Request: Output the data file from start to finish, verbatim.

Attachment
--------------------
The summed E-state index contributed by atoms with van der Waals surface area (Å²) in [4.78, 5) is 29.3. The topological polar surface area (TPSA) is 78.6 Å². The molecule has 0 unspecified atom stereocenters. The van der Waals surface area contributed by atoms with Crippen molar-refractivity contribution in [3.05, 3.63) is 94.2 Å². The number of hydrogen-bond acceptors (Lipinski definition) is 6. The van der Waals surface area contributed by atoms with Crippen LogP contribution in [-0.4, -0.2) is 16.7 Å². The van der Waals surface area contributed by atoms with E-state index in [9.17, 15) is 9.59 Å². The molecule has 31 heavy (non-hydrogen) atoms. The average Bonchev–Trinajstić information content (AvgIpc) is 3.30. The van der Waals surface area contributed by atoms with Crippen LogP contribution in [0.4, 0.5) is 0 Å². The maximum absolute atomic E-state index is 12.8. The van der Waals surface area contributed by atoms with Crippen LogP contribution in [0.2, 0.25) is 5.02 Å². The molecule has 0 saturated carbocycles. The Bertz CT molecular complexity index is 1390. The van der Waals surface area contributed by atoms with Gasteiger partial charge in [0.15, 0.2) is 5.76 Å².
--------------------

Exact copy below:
The summed E-state index contributed by atoms with van der Waals surface area (Å²) in [4.78, 5) is 29.3. The topological polar surface area (TPSA) is 78.6 Å². The molecule has 0 unspecified atom stereocenters. The van der Waals surface area contributed by atoms with Crippen molar-refractivity contribution in [3.05, 3.63) is 94.2 Å². The number of hydrogen-bond acceptors (Lipinski definition) is 6. The van der Waals surface area contributed by atoms with Crippen LogP contribution in [-0.4, -0.2) is 16.7 Å². The van der Waals surface area contributed by atoms with E-state index in [9.17, 15) is 9.59 Å². The molecule has 31 heavy (non-hydrogen) atoms. The average Bonchev–Trinajstić information content (AvgIpc) is 3.30. The van der Waals surface area contributed by atoms with Crippen LogP contribution in [0.4, 0.5) is 0 Å². The maximum absolute atomic E-state index is 12.8. The van der Waals surface area contributed by atoms with Crippen LogP contribution in [0.2, 0.25) is 5.02 Å². The molecule has 0 saturated carbocycles. The Bertz CT molecular complexity index is 1390. The van der Waals surface area contributed by atoms with Gasteiger partial charge in [0.15, 0.2) is 5.76 Å².